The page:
One of the landmark films of the 1960s, and now often cited as one of the greatest films ever made, Stanley Kubrick's cosmic epic offers a spectacular speculative history of humanity and technology from the dawn of civilization to the turn of our new millennium. In one of the most brilliant, breathtaking examples of associative montage to be found in cinema, Kubrick bridges millions of years of human development with a single cut: a tumbling bone, only just used by an ape-like ancestor of humanity to crush the skull of an adversary, is suddenly transformed into a spaceship soaring hundreds of miles above the Earth. The year is 1999, and the discovery of a mysterious black slab on the Moon leads, eighteen months later, to a manned mission to Jupiter — and a beyond-the-infinite rendezvous with evolutionary destiny. The film’s use of classical music is inspired; its most human character, in Kubrick’s chilly view of a future dehumanized by technology, is, ironically, a (deeply flawed) computer. Dismissed by one critic as a "shaggy God story," described by another as "the world's most expensive underground movie,"2001 is a big-budget, wide-screen, quasi-experimental opus whose extended psychedelic sequences owe much to the drug culture of the era. In turn, its state-of-the-art special effects inspired the cycle of expensive sci-fi films that began in the 1970s, although Kubrick is clearly more concerned with ideas than gadgets, and few of those later films have captured 2001's "convincing sense of the void ... the abysmal feeling of deep space — its utter quietude, its dark infinitude, and ... absurdity" (Mark Crispin Miller). Colour, 35mm. 141 minutes.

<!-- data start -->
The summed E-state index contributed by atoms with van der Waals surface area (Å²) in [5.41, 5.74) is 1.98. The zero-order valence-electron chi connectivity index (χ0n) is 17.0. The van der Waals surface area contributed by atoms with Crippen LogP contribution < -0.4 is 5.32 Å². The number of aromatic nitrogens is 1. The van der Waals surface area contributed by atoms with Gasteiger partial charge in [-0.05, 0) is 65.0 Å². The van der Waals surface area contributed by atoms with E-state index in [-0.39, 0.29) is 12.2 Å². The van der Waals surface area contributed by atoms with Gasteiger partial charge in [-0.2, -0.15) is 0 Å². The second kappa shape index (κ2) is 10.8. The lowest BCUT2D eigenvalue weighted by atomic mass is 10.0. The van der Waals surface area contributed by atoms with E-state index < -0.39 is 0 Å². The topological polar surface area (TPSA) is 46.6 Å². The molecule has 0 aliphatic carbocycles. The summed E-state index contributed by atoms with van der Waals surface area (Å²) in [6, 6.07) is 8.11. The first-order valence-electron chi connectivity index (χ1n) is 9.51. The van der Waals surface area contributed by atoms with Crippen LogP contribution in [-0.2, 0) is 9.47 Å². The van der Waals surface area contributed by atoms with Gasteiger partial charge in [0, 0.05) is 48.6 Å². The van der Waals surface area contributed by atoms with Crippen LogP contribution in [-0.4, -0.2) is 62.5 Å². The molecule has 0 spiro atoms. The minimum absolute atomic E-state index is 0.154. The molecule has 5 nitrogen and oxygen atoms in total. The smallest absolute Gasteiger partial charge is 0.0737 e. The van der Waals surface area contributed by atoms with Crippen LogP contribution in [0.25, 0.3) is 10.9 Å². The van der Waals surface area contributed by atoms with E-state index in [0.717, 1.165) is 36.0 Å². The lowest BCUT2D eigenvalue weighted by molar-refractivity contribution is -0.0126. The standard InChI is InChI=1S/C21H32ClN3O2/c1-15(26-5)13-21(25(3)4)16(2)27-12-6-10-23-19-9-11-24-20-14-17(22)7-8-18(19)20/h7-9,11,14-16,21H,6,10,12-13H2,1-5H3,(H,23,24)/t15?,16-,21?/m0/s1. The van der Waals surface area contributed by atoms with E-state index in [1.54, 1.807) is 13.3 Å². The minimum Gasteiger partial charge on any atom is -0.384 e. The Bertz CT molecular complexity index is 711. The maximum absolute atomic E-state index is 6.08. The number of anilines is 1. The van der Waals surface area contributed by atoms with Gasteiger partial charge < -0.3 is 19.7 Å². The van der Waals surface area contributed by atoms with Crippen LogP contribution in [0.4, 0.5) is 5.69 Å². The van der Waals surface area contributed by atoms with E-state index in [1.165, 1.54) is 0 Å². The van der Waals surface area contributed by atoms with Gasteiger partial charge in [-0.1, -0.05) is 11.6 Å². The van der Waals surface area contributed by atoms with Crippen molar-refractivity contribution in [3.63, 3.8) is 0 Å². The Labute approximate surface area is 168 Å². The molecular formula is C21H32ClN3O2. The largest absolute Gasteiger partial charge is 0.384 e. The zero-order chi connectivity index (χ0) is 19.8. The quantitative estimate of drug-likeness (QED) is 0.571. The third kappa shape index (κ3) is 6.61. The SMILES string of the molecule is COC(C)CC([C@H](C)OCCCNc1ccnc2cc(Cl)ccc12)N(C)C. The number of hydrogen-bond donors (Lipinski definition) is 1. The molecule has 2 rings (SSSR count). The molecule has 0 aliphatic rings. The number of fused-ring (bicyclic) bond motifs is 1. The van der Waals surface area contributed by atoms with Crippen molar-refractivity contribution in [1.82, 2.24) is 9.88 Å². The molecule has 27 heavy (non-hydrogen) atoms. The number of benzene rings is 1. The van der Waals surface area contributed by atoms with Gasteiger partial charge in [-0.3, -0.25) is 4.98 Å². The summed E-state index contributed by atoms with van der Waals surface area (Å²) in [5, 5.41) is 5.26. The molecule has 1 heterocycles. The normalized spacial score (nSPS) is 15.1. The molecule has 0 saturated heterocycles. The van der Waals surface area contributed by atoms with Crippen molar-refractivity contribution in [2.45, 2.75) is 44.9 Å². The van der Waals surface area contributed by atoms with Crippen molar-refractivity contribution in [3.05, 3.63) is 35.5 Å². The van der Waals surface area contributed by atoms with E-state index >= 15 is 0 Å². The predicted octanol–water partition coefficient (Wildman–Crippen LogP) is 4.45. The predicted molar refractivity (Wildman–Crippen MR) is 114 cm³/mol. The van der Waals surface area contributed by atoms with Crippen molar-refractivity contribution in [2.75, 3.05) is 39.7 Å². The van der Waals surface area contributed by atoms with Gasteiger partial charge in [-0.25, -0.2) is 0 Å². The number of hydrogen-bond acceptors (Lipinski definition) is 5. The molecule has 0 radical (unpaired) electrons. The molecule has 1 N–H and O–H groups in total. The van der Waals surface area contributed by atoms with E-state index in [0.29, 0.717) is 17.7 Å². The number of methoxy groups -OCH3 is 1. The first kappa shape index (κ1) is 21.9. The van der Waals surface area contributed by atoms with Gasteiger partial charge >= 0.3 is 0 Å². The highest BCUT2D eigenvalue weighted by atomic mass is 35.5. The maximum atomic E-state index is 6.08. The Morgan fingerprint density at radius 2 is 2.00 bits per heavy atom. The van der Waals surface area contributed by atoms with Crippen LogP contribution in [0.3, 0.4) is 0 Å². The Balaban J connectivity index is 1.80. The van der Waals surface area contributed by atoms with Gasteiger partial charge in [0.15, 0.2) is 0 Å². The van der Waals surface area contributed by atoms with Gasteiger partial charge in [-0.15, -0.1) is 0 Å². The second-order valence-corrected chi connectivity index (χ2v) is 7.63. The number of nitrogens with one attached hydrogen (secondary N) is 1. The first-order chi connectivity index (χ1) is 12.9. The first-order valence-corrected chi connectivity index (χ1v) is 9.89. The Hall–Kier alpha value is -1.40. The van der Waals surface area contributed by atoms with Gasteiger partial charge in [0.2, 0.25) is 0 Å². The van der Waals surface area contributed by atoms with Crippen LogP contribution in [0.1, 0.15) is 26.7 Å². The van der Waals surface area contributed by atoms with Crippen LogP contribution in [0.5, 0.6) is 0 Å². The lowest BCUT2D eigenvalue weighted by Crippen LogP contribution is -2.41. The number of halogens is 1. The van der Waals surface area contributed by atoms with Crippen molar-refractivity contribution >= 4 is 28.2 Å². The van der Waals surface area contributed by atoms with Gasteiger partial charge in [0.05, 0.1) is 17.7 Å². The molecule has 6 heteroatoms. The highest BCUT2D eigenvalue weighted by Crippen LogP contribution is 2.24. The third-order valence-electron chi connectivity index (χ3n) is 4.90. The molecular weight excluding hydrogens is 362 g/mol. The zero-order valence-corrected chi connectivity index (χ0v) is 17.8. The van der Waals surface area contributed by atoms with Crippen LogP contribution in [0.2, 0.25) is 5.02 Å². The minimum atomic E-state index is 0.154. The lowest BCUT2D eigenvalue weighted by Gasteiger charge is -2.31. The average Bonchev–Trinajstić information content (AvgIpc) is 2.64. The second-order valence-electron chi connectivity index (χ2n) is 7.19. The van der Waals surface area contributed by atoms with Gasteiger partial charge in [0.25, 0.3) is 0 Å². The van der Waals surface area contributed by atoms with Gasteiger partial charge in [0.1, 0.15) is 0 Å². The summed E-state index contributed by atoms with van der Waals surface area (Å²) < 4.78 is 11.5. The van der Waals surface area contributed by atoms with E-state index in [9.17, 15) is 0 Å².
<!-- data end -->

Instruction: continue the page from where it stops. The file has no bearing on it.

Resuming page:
"The film creates its effects essentially out of visuals and music. It is meditative. It does not cater to us, but wants to inspire us, enlarge us."Chicago Sun-Times | full review
"I assumed that this was what all movies ought to be: treasures for moral and aesthetic contemplation that did not provide all their answers on first contact."Salon | full review
"It is an extraordinary, obsessive, beautiful work of art."Chicago Tribune | full review